By Lily Meek
14th April 2021

Let it be known that upon watching the trailer, Charlie messaged me with the word's "I feel this is a very you film." Let's be honest- I'm delighted that I've garnered myself a reputation for the appreciation of piglets. Now, as the designated farmyard auteur, I must admit 'Gunda' was my toughest and most persistent project yet... and I read 'Animal Farm' three times (...and starred in, but that's a different story).

This ain't no 'Charlotte's Web,' and it ain't no 'Babe' (I can hear director Viktor Kossakovsky bristling at the likes of me even suggesting the comparison), but this project is honest, it is beautiful, and completely outrageously brave.

I've been struggling for a few days now about what to write. In its essence, this film is very Russian in its approach to film making. I am aware that one's nationality is not adjective - nor is it an application for boxing an artist in - but his Russian influence is undoubtedly present throughout the construction of the film. Long, languid shots rely on the changing of a frame for its transition, its meditative momentum, and its commentary on the life of animals, whilst undoubtedly forcing people to reflect on our relationship with them. I give 'Gunda' credit for its nuance. Kossakovsky is A) brave in the face of asking for funding and support for a documentary that entirely focuses on animals, and B) trusting audiences with the viewership and application of etiquette to sit thoughtfully with this film. I'll come back to this.


'Gunda' is an observational piece that follows and documents the livelihood of barnyard animals - black and white, no interjection, and entirely focused on capturing the beauty of creatures. The film's protagonist is Gunda, a female sow, who trapeses, feeds, snorts and cares for her little ones as we are provided a back seat lens to her life. Amid this, we are sometimes guided to look upon chickens (particularly a vibrant one-legged fellow) and cows too. In its organic unfurling, audiences are only provided diegetic sounds of clucks, moos and snorts, encapsulating the environment and all the personalities within it.

Sometimes when writing a review, I read up and research other analyses, observations or points. It helps me understand my own perspective, or treats me to new insights. There are great reviews that point out what Victor Kossakovsky was directing audiences to in his commentary on animals. And it really is worth reading - it divulges the purpose of the film and our evolutionary relationship in accordance with meat. Whilst I could write about this, and find his work stylistically interesting in tandem with his message, it was more so gratifying to me that Kossakovsky still believes in film as a meditative art form.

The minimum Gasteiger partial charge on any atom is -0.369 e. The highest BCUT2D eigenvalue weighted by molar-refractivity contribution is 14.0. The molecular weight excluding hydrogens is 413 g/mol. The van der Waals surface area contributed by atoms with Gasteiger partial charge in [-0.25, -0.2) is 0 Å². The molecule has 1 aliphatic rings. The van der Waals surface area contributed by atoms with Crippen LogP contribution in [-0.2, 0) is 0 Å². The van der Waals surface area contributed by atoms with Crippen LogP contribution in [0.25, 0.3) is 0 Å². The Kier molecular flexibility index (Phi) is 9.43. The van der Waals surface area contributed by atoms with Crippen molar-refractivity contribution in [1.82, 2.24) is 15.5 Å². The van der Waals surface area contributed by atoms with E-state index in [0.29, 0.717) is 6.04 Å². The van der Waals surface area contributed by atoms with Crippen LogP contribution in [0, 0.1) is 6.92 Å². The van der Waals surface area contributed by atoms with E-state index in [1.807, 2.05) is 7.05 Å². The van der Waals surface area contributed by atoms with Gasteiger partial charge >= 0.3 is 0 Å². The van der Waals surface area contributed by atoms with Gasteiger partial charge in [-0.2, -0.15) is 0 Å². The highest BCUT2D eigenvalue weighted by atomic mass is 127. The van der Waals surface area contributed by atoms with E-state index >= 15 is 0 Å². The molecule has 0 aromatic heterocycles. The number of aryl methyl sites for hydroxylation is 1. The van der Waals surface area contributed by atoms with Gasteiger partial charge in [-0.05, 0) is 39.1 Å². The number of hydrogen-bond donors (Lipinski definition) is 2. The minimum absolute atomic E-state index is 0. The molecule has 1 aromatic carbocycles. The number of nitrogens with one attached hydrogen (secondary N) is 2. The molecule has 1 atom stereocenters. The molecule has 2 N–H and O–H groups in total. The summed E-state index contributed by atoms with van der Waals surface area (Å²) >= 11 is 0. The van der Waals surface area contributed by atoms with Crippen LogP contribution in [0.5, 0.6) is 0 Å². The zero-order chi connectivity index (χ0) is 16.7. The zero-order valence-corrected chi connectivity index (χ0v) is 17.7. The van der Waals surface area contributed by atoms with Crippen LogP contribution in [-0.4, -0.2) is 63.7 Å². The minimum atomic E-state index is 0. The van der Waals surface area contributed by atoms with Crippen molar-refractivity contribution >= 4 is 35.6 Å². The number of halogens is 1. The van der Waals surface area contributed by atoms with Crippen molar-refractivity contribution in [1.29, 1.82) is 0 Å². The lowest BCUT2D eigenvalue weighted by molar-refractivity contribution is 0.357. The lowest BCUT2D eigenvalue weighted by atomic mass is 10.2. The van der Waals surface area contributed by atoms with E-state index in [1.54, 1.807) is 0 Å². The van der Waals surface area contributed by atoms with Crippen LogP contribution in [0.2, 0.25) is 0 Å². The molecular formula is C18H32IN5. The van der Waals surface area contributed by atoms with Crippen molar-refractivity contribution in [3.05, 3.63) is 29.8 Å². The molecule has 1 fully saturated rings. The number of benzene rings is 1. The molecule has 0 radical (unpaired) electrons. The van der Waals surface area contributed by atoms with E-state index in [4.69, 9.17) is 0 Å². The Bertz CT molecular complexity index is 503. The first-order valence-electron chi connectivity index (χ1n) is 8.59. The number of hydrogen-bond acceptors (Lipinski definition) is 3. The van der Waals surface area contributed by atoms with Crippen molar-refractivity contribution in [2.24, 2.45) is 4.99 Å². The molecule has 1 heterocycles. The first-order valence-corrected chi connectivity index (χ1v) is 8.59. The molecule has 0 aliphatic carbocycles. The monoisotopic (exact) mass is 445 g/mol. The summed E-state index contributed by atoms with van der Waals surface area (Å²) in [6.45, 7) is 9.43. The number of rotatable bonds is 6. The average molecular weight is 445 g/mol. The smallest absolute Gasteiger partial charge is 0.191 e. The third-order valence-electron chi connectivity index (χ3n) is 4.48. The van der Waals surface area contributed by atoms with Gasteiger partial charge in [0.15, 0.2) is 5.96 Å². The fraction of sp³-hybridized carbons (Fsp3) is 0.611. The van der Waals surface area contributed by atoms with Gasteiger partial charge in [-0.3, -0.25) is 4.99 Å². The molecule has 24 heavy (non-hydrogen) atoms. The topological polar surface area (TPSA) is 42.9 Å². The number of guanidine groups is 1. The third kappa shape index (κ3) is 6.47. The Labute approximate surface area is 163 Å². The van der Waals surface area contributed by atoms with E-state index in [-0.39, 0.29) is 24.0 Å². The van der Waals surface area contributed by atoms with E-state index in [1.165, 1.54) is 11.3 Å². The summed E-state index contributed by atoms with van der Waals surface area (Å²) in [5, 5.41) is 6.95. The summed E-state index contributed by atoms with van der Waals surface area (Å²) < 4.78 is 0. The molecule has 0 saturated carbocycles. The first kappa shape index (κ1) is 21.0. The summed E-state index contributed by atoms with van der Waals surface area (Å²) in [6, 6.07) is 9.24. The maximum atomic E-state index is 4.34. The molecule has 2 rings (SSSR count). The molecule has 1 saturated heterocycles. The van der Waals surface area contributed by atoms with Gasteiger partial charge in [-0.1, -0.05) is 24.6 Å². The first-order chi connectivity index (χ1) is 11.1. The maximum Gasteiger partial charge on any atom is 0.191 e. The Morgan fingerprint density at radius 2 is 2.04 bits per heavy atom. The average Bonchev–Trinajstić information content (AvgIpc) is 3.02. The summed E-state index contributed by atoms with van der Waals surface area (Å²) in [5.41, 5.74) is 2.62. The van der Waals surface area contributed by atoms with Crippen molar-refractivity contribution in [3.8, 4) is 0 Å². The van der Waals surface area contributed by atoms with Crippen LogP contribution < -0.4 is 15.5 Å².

Kossakovsky managed to bottle up the feelings and emotions that I encounter when I get away from the concrete, car horns and offices and transpose it directly onto the screen.

Presently, we are facing a media consumer dilemma. It's great for filmmakers, but has dire consequences for the audience's attention span. We have widespread access - nearly infinite content - across too many streaming platforms. We demand entertainment. I found myself throughout the course of this film getting twitchy. But I wouldn't be surprised if this was also a point of Kossakovsky's commentary. Yes, he points out our flawed relationship with animals. But, in a backwards way, I think he points out our reliance on it too. Humans have always had a relationship with nature - which we need for relaxation, to get away, to be still. It's why we find the countryside so endearing. The style of 'Gunda', its shot flow, audio, easiness and subjects - reminded me too of the busyness of life - Kossakovsky managed to bottle up the feelings and emotions that I encounter when I get away from the concrete, car horns and offices and transpose it directly onto the screen.

This documentary doesn't just deserve to be praised for footage captured. Its editing is key in articulating an emotional dialogue that forces its viewers to stop, breathe, and bear witness.

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